My pick at this stage would be for them to finish 7th and win their first playoff game v a high ranked team and then crash out after that. Which'll do me fine so long as they are stronger the year after. I really can't see a team going from dead last to champions one year later. Does that kind of shit happen anywhere ever? Feel free to post any examples below in the comments. In professional sport that is.

Now, that's it for me. I've got to get my arse over to my parents to watch the Blues beat the Reds and then the Brumbies dispatch the Bulls.

Oh and did you know that the Simpsons is drawn entirely in Seoul, Korea and has been for the past 15 or so years?

Calling all snipers 

I know they've been copping a lot of flak in recent weeks about so I'm glad to see the boys in blue are "taking all appropriate security steps" to ensure the Prince's safety.

And how will they do this? By publishing his schedule in intimate detail.

His Royal Highness arrives in Dunedin tomorrow evening, Saturday 5 March. His public engagements include a church service at St Paul’s Cathedral on Sunday morning and a visit to the Royal Albatross colony at Taiaroa Head. On Monday, 7 March, he will visit a Central Otago sheep station before flying to Wellington late in the afternoon.......

Reefer Madness 

The latest research emerging from Otago University's prominent cannabis researchers suggests heavy cannabis use leads to higher levels of psychosis - such as paranoia - in susceptible individuals.

Professor Fergusson says his research, based on participants in the Christchurch Health and Development Study, indicates that there is a clear increase in psychotic symptoms after the start of regular use, with daily users of cannabis having symptom rates that are 1.5 times more than non-users.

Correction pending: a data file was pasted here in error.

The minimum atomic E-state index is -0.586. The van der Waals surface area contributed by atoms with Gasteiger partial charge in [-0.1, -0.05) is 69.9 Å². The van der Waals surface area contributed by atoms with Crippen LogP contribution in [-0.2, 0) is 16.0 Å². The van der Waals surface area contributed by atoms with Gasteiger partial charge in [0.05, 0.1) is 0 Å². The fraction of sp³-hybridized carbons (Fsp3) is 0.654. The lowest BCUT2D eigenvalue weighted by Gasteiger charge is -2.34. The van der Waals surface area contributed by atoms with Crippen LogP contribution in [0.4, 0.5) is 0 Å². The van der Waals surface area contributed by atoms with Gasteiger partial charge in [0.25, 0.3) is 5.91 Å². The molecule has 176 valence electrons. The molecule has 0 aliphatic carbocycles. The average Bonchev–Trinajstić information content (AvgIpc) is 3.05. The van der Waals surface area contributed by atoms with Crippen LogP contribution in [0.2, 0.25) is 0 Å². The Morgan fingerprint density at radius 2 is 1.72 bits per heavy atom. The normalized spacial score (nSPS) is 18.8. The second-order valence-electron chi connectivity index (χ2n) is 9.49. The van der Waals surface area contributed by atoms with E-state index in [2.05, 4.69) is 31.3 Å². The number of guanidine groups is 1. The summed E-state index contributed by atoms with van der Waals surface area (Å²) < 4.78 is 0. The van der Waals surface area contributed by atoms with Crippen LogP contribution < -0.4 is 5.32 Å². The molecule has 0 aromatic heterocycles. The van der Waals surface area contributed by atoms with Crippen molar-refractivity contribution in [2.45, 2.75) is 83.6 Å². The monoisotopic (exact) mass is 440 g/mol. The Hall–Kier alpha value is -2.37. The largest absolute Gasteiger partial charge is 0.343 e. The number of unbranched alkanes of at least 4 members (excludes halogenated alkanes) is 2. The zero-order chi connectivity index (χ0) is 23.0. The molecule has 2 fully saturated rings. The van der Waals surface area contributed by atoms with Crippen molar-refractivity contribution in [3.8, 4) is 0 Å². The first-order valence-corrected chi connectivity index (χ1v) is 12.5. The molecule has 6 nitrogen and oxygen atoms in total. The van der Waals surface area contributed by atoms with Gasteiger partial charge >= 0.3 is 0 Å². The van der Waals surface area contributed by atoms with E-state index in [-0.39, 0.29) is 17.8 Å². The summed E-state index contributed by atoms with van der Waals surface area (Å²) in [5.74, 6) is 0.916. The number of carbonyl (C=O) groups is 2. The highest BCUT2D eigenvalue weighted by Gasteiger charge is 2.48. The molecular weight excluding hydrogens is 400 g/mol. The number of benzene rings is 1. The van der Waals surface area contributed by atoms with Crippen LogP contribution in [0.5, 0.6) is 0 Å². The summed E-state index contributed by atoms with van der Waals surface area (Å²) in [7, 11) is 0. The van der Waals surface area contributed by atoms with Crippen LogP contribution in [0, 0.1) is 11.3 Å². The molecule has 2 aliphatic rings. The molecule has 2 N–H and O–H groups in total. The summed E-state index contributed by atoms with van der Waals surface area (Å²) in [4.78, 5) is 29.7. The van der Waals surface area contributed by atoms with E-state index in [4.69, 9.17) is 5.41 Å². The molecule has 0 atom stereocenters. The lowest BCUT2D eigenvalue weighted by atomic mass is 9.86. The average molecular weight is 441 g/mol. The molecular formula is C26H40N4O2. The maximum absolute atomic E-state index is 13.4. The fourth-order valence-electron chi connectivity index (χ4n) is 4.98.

“These findings add to a growing body of evidence from different sources which suggest that heavy use of cannabis may lead to increased risk of psychotic symptoms and illness in susceptible individuals,” he says.

Perhaps if the average cannabis smoker could have a puff legally and not have to worry about having play dress up with Senior Sergeant Solomona and his buddies if they get caught they could relax a little more.

Police staff in the Counties-Manukau district were put under the spotlight after Solomona was found guilty of assaulting 17-year-old Angelo Turner at a South Auckland service station last March.

Judge Davidson strongly condemned what he said were disturbing police practices including photographing a 15-year-old boy wearing a sign that read: "I belong to Senior Sergeant Solomona."

The offending photo was "lost" in internal police mail while Solomona's partner during the assault testified to the court that he saw nothing.

Anway back to the pot.

In an intelligent interview on Breakfast yesterday Professor Fergusson says he advocates a relaxation of the current drug laws.

However, in Indondonesia it seems masterminding the deaths of 200 Aussies and Kiwis is far less a crime than the dubious importation of pot.

For bringing 4kg of leaf and heads into Bali a young Aussie girl faces death - even though the dodgy Indonesian authorities have refused to fingerprint the bags which could have proved her guilt.

I see Howard has begun to diplomatically question the trial and the Indonesian authorities handling of it.

Send in the commandos John - or another Aussie will be left to die at the hands of those corrupt, incompetent, ignorant fucking Indonesian authorities.

Meanwhile the Bakir muppet gets two years.

I Got This Fucking Thorn In My Side 

Further to my comments yesterday, Australia seems to have completely lost the plot. Here's some sycophancy par excellence from the SMH: